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#PeoplesBudget: Lack of public participation and accountability in #2021Budget will hurt the poorest of the poor

#PeoplesBudget: Lack of public participation and accountability in #2021Budget will hurt the poorest of the poor
Light installation outside Parliament in Cape Town demanding a #PeoplesBudget. (Photo: @FIASouthAfrica / Twitter)

Amid widespread Budget Day protests and a growing call for a #PeoplesBudget, the 2021 Budget yielded unsurprising but deeply disappointing numbers for South Africa’s poor.

Finance Minister Tito Mboweni confirmed that Treasury is slashing social grants by R36-billion over the next three years. This policy shows a deep-rooted belief in neoliberalism and highlights the exclusionary nature of the Budget, which is meant to serve the people.

On Budget Day, a diverse scope of actions from a growing number of voices occurred with organisations such as Saftu, Right2Know, the AIDC and the Fight Inequality Alliance. In response, rather than respecting people’s rights to peaceful protest, activists in Cape Town were barred from protesting in a motorcade outside Parliament, rough-handled by police and security, handcuffed, and some were arrested for allegedly flouting pandemic social distancing measures. 

One protest that called out the exclusionary nature of the Budget occurred when members of a civil society coalition entered the Budget Day Media “Lockup” in Pretoria, stood on their chairs holding up banners, and asked for an inclusionary, democratic, and consultative Budget. 

The protest was met with irritated journalists and aghast members of Treasury, even though it followed social distancing protocols. According to the group, who were detained for a short while after the protest, they were calling for a process that includes dialogue with the people for whom the Budget is meant to provide. 

Currently, the Budget is developed behind closed doors within government, Treasury and large stakeholders, but not the people. When confronted about these processes, the respondents from Treasury said that the National Economic Development and Labour Council (Nedlac), an organisation widely criticised for excluding large parts of civil society and key trade unions including Saftu, provides sufficient public consultation.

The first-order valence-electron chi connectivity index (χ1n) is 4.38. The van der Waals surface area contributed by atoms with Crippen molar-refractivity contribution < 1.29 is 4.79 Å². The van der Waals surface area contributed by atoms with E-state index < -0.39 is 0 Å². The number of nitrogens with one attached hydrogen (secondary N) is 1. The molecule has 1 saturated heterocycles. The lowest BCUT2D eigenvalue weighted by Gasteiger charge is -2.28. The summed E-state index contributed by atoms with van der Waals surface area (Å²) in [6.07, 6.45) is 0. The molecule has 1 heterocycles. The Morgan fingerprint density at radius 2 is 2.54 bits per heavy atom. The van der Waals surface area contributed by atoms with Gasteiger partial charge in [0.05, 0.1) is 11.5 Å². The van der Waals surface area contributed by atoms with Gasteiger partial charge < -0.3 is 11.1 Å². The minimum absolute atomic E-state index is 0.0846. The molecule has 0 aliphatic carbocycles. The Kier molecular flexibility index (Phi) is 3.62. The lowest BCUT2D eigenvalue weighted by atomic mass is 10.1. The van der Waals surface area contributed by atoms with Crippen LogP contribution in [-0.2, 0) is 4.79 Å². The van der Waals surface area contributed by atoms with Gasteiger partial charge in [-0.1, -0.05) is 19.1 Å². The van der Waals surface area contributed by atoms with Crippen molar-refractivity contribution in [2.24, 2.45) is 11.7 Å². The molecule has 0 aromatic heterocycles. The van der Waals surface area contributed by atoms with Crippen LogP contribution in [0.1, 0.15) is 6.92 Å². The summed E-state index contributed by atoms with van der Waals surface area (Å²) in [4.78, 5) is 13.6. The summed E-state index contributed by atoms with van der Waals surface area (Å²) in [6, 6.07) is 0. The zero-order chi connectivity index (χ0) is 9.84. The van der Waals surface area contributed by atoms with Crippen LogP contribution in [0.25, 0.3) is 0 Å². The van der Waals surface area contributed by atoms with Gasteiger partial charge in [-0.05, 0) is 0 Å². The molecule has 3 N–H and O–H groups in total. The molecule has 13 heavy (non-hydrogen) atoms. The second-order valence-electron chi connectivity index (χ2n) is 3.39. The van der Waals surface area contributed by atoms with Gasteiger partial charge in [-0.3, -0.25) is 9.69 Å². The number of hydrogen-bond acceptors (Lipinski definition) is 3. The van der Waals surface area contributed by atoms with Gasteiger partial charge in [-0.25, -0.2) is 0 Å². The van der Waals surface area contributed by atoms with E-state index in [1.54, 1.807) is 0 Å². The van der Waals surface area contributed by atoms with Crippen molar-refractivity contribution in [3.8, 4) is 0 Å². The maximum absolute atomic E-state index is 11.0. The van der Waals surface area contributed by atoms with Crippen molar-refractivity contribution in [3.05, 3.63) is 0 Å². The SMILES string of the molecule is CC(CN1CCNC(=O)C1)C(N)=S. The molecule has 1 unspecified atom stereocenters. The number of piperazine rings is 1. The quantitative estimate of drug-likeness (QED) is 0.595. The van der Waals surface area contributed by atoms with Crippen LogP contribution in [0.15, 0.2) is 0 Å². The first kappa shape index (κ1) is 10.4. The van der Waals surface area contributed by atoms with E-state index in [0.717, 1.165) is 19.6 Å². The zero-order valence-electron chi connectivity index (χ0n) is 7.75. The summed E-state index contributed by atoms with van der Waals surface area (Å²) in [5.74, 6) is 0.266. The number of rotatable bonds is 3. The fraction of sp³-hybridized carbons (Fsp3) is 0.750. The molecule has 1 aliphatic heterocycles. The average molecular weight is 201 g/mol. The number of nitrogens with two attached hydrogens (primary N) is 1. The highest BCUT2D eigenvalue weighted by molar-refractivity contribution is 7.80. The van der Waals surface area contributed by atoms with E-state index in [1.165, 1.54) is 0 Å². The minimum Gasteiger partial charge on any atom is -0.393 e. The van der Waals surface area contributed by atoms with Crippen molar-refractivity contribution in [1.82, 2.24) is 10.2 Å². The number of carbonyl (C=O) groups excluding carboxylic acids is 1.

Civil society is being forced to engage in new ways of protest because while voices are increasingly calling for accountability for regressive and harmful economic policies, participation is narrowing and repression is worsening. The protest aimed to emphasise that the Budget impacts on people’s lives, in a continuation of the work that has been happening since the early days of the now-defunct Institute for a Democratic Alternatives in South Africa (Idasa) and the Budget Expenditure and Monitoring Forum (BEMF).

One of the demonstrators said that we as a people have a right to a progressive redistributive system. “We reject the currently antidemocratic nature of the Budget process and call for meaningful public participation in the Budget, as a matter of life and death, when these graphs and tables are about the people of this country.” 

This action, they say, and many others, are calling for a #PeoplesBudget and demanding accountability at both the Treasury and Parliamentary levels. 

Activists pose after the disruption of the Budget 2021 Media Lockup in Pretoria.
(Photo: Covid-19 People’s Coalition / Twitter)

An anti-poor Budget

Directly cutting grants is an incredibly hostile move. Cuts to non-interest expenditure (which means all social spending such as education, and health) amount to a staggering R264.9-billion over the medium term. This massive disinvestment in social spending comes at a critical time when we are in a humanitarian crisis that requires adequate and ongoing support. The Budget is largely based around an idea that there will be a “bounce back from Covid-19” – a bizarre view given that in all likelihood South Africa will still face a third wave of increased infection and deaths. 

Treasury is shifting the burden of the country’s deficit on to the poorest of the poor, explicitly saying it will not collect additional tax revenue, but cut social spending instead. This, despite many civil society and grassroots organisations repeatedly asking for more robust social spending to prevent further suffering. 

Worst of all, this has been done without the permission of grants claimants. 

One claimant who took part in the action inside Treasury on Wednesday and asked to remain anonymous said, “I understand government to be influenced by the private sector. While we are advocating for one thing, the private sector and business is advocating for something else. In terms of the Caregivers Grant and the Social Wage, those things are my priority; but they were not addressed by Treasury.”

He says if you’ve been following the comments on the Budget, you’ll notice the private sector and business are very happy.